22 But the children struggled together within her;

Children will fight as children do, but this is an unusual occurrence because they beat each other up in the womb. The Hebrew word is yithrosatsu and these two were really punching and bruising each other. Mom was worried about both their safety and hers as well.

22(con’t)and she said, “If all is well, why am I like this?” So she went to inquire of the Lord.

Mom’s speech here is in the imperfect sense and so she is basically asking less about “why is this happening” than “if I have to go through all of this trouble, then why did I bother getting pregnant.”

This apparently isn’t uncommon to many moms the first time they get pregnant. And so off to the Lord she goes to find out what the deal is. From this verse, we can guess that there is, by now, a fixed way of inquiring of the Lord for the family of God.

It may have been to go to Abraham or a priest. Or it may have been to simply go to the Lord in prayer at a specific location. However it was done, Rebekah does, in fact, get an answer…

II. Divine Election and Predestination

23 And the Lord said to her: “Two nations are in your womb, Two peoples shall be separated from your body; One people shall be stronger than the other, And the older shall serve the younger.”

The natural order of family life is once again reversed as has already happened several times in Genesis. The younger will be ahead of the older. And thus we again see the doctrine of Divine Election introduced into redemptive history.

This doctrine will find its ultimate fulfillment in the work of Jesus and which is so clearly explained by Paul in Romans. Before they were even born, God elected the older to serve the younger.

However this serving and subordination isn’t limited to the children. Rather the verse says “two nations are in your womb.” It is therefore speaking both of the immediate and the future. In this then is also a picture of the true people of God, the elect.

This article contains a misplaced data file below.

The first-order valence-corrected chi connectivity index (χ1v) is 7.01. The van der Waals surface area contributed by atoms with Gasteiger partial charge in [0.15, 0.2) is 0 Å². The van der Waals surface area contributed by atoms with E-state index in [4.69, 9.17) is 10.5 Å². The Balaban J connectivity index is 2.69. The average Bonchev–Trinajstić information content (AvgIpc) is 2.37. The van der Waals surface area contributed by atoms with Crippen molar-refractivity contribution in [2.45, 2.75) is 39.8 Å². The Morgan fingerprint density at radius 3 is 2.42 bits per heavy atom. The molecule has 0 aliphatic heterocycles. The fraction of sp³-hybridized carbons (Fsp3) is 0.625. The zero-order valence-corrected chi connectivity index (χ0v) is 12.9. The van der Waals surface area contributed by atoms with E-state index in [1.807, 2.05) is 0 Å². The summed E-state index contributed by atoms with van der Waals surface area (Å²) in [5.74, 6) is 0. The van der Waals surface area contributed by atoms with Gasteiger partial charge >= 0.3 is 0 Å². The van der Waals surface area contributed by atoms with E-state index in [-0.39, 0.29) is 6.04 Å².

I dare not even attempt to tell how much is in this verse concerning the doctrines of the Bible, the foreknowledge of God, and the confusion that results from what is being said. Seminaries have entire courses on concepts which arise from what the Lord tells her now and also what later writers of the Bible say about it.

What is being stated has led to some of the most heated battles in church history. If you follow what Calvin taught, you can trace it here. If you follow what Wesley taught, you can come here. In the end, and of all of the countless arguments about theology, there is always one right answer. God is clear, but we misunderstand.

Malachi speaks of these two children at the time before the coming of the Lord in relation to the attitude of the people in Israel –

“I have loved you,” says the Lord. “Yet you say, ‘In what way have You loved us?’ Was not Esau Jacob’s brother?” Says the Lord. “Yet Jacob I have loved; 3 But Esau I have hated, And laid waste his mountains and his heritage For the jackals of the wilderness.” Malachi 1

Paul builds on the words to Rebekah and combines them with what Malachi said in Romans 9 –

And not only this, but when Rebecca also had conceived by one man, even by our father Isaac 11 (for the children not yet being born, nor having done any good or evil, that the purpose of God according to election might stand, not of works but of Him who calls), 12 it was said to her, “The older shall serve the younger.” 13 As it is written, “Jacob I have loved, but Esau I have hated.”

Based on this, we find the doctrines of election and predestination. Paul actually speaks of predestination in Romans 8. Let me read you what he says so you have the starting point for the rest of the sermon –

28 And we know that all things work together for good to those who love God, to those who are the called according to His purpose. 29 For whom He foreknew, He also predestined to be conformed to the image of His Son, that He might be the firstborn among many brethren. 30 Moreover whom He predestined, these He also called; whom He called, these He also justified; and whom He justified, these He also glorified.

He says God foreknew certain things about the people of the world and based on that He predestined some of them to be conformed to the image of Jesus, just as He foreknew the destinies of the two children in Rebekah’s womb.

What I am going to give you is a breakdown of four major views on predestination. I’m going to use some huge words but I don’t want you to be worried, I’ll do my best to explain what they mean, which is correct, and why. And I’ll give simple concepts to help.